*Banned Books Week is recognized during September.

Smith Act of 1940--also known as the Alien Registration Act

McCarran Act of 1950 was used by Senator JoeMcCarthy to "weed out" communists.

Janet Jackson Superbowl "wardrobe malfunction" aired on CBS. MTV produced the show. Both MTV and CBS are owned by media conglomerate Viacom. The maximum fine that could be levied by the FCC at the time was $27,500. Congress passed special legislation (The Broadcast Decency Act) and raised the fine to $550,000.
Did you know that fines for indecent programming exceeded $7.7 million in 2004? The total was only $48,000 in 2000.

Indecent material--cannot be shown between 6 am & 10 pm on network television.
Obscene material cannot be broadcast at any time (networks only).

Student Press Case Law:

3 Main Cases Concerning Students' 1st Amendment Rights
Tinker vs. Des Moines School District:
John and Mary Beth Tinker attended public school in Des Moines, Iowa. In December of 1965 a community group in Des Moines decided to protest American involvement in the Vietnam War by wearing black armbands. The Tinkers agreed to wear their black armbands to school. However, principals in the school district, aware of the students' plans created a rule that any student wearing an armband to school would be suspended unless the student removed the armband. Although the Tinkers knew about this rule, they decided to come to school wearing armbands anyway. After refusing to take the armbands off, John and Mary Beth Tinker were sent home by the principal. Their suspension lasted until they agreed to come back to school without the armbands.
The Tinkers filed a suit in the U.S. District Court to stop the school principals from enforcing the rule in the future. Although the District Court said that this type of protest was a form of expression protected under the First Amendment's freedom of speech clause, the Court sided with the school officials, saying that the rule was needed to "prevent the disturbance of school activities." The Tinkers appealed their case to the U.S. Eighth Circuit Court of Appeals, but they lost. The Tinkers decided to appeal the case to the Supreme Court of the United States.
The fundamental question of the case came down to this: Does the First Amendment's promise of free speech extend to the symbolic speech of public school students? And, if so, in what circumstances is that symbolic speech protected? The First Amendment to the Constitution says, "Congress shall make no law . . . abridging the freedom of speech."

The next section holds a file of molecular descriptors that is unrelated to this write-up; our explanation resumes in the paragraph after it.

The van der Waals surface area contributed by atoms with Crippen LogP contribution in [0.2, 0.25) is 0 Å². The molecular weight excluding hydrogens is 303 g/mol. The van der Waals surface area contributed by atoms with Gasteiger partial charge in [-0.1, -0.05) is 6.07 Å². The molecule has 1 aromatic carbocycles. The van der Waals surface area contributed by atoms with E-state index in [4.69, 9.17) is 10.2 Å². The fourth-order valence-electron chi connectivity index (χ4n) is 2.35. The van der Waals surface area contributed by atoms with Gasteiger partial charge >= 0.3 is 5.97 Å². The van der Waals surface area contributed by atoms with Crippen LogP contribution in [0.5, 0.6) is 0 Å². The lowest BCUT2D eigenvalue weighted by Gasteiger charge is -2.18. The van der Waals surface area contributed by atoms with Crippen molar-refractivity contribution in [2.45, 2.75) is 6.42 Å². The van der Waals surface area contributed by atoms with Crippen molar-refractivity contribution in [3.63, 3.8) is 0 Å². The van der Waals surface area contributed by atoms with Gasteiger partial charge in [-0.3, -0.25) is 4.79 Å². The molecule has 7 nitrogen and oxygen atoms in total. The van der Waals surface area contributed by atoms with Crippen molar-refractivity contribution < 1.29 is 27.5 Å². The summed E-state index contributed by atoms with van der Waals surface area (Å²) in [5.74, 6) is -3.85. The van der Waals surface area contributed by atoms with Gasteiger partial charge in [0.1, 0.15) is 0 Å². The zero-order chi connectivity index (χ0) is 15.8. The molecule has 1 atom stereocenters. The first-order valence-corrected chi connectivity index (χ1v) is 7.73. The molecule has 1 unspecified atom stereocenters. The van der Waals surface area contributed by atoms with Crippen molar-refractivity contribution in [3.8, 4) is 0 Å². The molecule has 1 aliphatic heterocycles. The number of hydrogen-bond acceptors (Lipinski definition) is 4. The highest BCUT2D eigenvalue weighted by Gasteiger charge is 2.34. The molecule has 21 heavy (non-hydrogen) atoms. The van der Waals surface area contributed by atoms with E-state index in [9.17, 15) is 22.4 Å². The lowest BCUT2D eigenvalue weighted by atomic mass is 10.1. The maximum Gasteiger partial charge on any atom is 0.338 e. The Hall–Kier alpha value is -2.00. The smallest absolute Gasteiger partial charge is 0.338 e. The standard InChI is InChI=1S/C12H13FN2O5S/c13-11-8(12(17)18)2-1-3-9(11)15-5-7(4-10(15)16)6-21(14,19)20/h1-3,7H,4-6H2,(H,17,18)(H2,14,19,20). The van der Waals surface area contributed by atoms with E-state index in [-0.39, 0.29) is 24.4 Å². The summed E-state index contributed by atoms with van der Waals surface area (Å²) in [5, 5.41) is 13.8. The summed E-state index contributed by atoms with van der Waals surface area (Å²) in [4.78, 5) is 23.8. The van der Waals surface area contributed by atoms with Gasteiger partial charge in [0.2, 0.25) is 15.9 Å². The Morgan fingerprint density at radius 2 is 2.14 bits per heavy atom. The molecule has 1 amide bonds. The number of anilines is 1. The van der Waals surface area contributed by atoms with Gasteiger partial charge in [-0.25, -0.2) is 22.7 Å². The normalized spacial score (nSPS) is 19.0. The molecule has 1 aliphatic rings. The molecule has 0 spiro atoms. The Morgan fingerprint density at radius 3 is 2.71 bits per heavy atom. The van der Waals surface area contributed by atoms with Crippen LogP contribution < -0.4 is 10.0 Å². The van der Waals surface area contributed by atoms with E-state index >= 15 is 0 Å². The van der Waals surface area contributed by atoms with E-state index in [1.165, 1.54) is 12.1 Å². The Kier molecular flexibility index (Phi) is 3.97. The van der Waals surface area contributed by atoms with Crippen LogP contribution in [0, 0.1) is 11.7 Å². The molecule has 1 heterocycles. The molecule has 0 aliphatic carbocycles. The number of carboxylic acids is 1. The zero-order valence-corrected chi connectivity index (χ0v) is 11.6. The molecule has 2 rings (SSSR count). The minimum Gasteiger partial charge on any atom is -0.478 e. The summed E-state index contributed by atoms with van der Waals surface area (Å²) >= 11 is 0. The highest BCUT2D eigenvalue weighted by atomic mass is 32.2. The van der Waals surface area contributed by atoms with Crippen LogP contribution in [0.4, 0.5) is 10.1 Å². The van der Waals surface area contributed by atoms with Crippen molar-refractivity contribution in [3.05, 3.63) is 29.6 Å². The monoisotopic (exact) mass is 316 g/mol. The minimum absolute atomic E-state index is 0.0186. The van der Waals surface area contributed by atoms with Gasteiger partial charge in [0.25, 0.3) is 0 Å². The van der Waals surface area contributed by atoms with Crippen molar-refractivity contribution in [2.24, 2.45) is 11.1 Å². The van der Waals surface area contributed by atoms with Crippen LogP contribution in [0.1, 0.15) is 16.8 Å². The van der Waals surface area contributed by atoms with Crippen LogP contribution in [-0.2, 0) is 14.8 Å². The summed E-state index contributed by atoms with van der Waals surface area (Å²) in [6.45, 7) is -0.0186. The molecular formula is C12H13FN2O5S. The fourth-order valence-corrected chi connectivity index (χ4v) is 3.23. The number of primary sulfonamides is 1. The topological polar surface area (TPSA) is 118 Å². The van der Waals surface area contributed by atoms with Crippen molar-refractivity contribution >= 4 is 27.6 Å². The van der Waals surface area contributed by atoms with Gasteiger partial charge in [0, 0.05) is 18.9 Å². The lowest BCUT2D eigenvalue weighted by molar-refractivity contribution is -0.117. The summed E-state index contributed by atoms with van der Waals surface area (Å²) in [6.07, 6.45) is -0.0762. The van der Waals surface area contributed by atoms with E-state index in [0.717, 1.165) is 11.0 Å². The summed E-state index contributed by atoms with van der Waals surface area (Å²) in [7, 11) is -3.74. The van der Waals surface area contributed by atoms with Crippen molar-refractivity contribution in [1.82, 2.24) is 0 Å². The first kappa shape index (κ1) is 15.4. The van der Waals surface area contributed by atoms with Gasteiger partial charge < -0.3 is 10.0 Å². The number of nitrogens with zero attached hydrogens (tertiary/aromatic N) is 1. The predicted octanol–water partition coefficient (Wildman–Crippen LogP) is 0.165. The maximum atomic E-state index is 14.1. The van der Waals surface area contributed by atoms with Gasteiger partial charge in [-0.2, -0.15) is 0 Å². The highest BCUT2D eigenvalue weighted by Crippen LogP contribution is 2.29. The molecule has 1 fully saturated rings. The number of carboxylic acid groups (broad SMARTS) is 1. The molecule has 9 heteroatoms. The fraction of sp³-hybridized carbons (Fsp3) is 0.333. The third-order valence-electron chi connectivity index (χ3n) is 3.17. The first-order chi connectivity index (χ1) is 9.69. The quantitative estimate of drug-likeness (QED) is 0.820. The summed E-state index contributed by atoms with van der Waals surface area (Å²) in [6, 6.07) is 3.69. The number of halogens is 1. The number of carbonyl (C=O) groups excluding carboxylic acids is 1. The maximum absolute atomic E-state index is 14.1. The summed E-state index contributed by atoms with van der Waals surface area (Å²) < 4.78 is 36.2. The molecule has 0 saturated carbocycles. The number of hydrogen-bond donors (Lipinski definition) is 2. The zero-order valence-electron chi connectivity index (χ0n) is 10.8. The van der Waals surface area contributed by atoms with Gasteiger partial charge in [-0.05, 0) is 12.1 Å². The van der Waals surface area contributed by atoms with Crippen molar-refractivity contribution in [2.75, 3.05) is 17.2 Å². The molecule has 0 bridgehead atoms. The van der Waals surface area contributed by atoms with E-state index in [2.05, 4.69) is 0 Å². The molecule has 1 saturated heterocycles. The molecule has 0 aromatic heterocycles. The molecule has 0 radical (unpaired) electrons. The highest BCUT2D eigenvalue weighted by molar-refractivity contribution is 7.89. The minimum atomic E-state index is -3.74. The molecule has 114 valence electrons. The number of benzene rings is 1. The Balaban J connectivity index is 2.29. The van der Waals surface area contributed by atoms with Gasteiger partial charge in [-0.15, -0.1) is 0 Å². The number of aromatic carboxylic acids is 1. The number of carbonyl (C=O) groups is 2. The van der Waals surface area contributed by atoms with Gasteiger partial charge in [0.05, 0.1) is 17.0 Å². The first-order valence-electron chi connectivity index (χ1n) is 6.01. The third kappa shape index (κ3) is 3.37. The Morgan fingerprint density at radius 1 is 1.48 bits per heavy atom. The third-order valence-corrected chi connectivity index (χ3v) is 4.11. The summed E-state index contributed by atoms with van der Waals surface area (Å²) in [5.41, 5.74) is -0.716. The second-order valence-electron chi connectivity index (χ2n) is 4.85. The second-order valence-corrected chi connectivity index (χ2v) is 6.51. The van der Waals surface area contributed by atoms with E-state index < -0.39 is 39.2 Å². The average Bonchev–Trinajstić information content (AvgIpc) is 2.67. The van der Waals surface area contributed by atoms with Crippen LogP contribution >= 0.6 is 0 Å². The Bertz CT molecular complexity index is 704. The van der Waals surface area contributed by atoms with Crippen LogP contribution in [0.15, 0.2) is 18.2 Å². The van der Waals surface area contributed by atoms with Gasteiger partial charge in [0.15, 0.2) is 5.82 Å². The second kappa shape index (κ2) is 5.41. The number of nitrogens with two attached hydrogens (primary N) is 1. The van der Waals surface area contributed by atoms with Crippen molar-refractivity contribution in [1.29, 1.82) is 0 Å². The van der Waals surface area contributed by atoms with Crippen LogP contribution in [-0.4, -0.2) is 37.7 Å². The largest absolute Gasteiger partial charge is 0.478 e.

Ruling: Students have 1st Amendment rights as long as there is no substantial disruption or material interference w/ learning.

Hazelwood School District vs. Kuhlmeier (1988):
The student newspaper ran an article about teen pregnancy. The principal confiscated the newspapers. He said the material in the article was too mature for freshmen students. The students sued.
Ruling: School admin can censor material when it may cause disruption to learning--"reasonably related to legitimate pedagogical concerns.

Yeo vs. Lexington (1997):
*High school yearbook staff decided to not run an advertisement for sexual abstinence that a parent (Yeo) wanted.
*Yeo got upset and tried to sue the school.
*But the school could NOT be sued since the yearbook was deemed an "open forum for student expression."
Ruling: *Basically, that means that students have the freedom to determine what they will publish, but they are also held legally responsible for what they publish.


What’s Right With America



Video Sheet Questions





Think about the following as you watch:





  1. In what country does the film take place? From which country is the family returning?









  1. How do government officials communicate messages the people?









  1. How does the government use propaganda?









  1. Which freedoms does the family have to give up?















  1. Are women/men treated equally?











6. Could this ever really happen in our country?
KWLM GRAPHIC ORGANIZER